PNG bloggers claim law firm censoring corruption report


Bloggers in Papua New Guinea claim they are trying to be censored by a law firm targeting internet service providers over their circumvention of a legal ruling.

The country's growing blogging community has managed to evade a suppression order that a lawyer and a former solicitor general had placed on a corruption report.

In March, the government released the report into dealings at the government's finance department which apprently named several prominent legal figures.

But while the lawyers managed to secure an injunction on media reporting of the findings, the online community did not comply.

Presenter: Liam Fox, PNG correspondent
Speaker: Nancy Sullivan, blogger from PNG's Madang province; Effrey Dademo, founder of Act Now! blog;

LIAM FOX: It's only in the last few years that internet speeds in PNG have increased to a point where surfing the net is no longer a frustrating experience. It's become something of a unifying force in a country divided by rugged terrain and hundreds of distinctly different cultures. There are now several popular blogs where people from across PNG share their thoughts on a range of issues. In a country struggling with corruption they've given Papua New Guineans an avenue to vent their frustration with politicians, bureaucrats and the police.

Nancy Sullivan writes a blog from Madang on PNG's north coast.

NANCY SULLIVAN: I think it is the way forward. It doesn't take a Grade 12 certificate to run a computer these days and I think people, the farther we get our wireless services out to the bush, the more people power we are creating. People who talk, who blog their minds and also come up with new ideas about how to transform their future. It is fantastic. It is absolutely fantastic.

LIAM FOX: But the new-found freedom of expression provided by the internet is under threat and like many things in PNG it's a long and complicated story. Back in March the prime minister Sir Michael Somare released the results of a long-running inquiry into dodgy dealings at the finance department. It investigated concerns bureaucrats were colluding with lawyers and others to pay out huge sums of money for fraudulent compensation claims made against the state.

But only a day later lawyer Paul Paraka and former solicitor-general Zachary Gelu went to court and won an injunction gagging the media from reporting the inquiry's findings. The government was also prevented from implementing its recommendations until the mens' claim that they'd been wrongly implicated by the inquiry was heard in court. Enter the blogosphere. Bloggers stepped in to fill the vacuum caused by the injunction on the mainstream media. In particular the blog PNGexposed obtained a copy of the inquiry's 800-page report and uploaded extracts onto its website. But now the lawyers have hit back. In a letter to one of PNG's biggest internet service providers Paul Paraka Lawyers request the "immediate blocking" of four blogs including PNGexposed.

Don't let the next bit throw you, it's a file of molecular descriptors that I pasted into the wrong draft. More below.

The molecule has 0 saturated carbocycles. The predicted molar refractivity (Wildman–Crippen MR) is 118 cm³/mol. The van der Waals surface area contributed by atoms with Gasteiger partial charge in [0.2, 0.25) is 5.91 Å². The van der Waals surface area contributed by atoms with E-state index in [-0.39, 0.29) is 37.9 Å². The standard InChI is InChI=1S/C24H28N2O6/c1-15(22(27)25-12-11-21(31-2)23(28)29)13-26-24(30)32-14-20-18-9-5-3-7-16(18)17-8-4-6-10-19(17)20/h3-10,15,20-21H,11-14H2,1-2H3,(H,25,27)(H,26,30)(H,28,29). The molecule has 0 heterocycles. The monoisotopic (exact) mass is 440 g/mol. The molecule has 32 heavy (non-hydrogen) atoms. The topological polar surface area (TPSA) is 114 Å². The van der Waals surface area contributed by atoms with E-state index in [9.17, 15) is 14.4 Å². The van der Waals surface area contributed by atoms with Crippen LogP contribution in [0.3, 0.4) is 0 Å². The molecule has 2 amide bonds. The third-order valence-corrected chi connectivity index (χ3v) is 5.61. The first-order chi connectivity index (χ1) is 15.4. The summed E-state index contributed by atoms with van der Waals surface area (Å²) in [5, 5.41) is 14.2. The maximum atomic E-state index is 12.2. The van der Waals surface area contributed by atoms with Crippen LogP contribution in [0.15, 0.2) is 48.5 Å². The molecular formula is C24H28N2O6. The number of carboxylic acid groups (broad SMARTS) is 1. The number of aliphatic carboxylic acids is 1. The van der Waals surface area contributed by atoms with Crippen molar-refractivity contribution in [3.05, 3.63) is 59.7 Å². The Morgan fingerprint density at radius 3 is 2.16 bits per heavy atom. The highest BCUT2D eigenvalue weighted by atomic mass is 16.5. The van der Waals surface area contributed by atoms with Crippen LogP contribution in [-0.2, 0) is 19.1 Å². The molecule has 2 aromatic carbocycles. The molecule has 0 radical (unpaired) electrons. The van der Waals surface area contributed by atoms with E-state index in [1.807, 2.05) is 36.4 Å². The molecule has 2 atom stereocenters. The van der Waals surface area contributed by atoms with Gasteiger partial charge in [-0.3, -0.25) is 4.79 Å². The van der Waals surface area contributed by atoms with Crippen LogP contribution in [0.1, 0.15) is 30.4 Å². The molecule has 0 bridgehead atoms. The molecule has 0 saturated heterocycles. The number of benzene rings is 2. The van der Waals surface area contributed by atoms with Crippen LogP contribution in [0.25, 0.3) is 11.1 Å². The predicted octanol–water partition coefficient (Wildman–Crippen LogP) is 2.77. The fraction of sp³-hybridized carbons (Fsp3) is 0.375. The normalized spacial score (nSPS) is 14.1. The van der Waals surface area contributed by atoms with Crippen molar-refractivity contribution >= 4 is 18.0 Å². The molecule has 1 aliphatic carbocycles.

EXTRACT FROM LETTER FROM PAUL PARAKA LAWYERS: This request is a directive in the form of a court order that prohibits any media organisation, including the internet service providers, from producing and spreading unfounded rumours about our law firm.

LIAM FOX: Act Now! is one of the blogs on the list and Effrey Dademo is its founder.

EFFREY DADEMO: It is really unhealthy to be doing that, to prevent people from expressing themselves. They have every right to express themselves.

LIAM FOX: Ms Dademo says all she's done on her blog is to point to what others have written about the suppressed report.

EFFREY DADEMO: We have nothing on the report. We don't even have a copy of the report. I don't know what it says and whatever the other blogs are doing, that is really none of our business and we cannot comment on what they are doing.

LIAM FOX: The letter from Paraka Lawyers also says any blogs or junk emails containing the names of Paul Paraka, Zachary Gelu and two other men should be blocked. The other two are the finance secretary Gabriel Yer and former senior public servant Isaac Lupari. Mr Paraka declined to be interviewed but did say he's trying to stop faceless bloggers from tarnishing people's reputations. PNG's internet service providers or ISPs have also been unwilling to comment publicly fearing they may be dragged into a lawsuit. But one did say that asking ISPs to block blogs and emails is like asking road builders to be responsible for the actions of motorists - in short impossible.

Nancy Sullivan's blog is another one of the four on Paraka's hit list. Like Effrey Dademo from Act Now! she says her website does not contain any extracts from the suppressed report.

NANCY SULLIVAN: I never blogged any part of the transcript. It is bizarre that their research department is so bad that I mean, it is really kind of stab in the dark there, isn't it. I am sure that there are other blogs that have but the truth is that we really don't put anything out there that hasn't been published in the print media already.

LIAM FOX: Ms Sullivan says it would be a shame if there were any moves to shut down or censor blogs in PNG.

NANCY SULLIVAN: I feel that it would be so embarrassing, a gesture like that if it were effective would draw so much international attention, like China during the Olympics, that it would be more damaging than not.

LIAM FOX: So far Paraka Lawyers have not made any moves in court to seek to enforce their request. Meanwhile the court order preventing the publication of the report into the finance department remains in place more than three months after it was granted.


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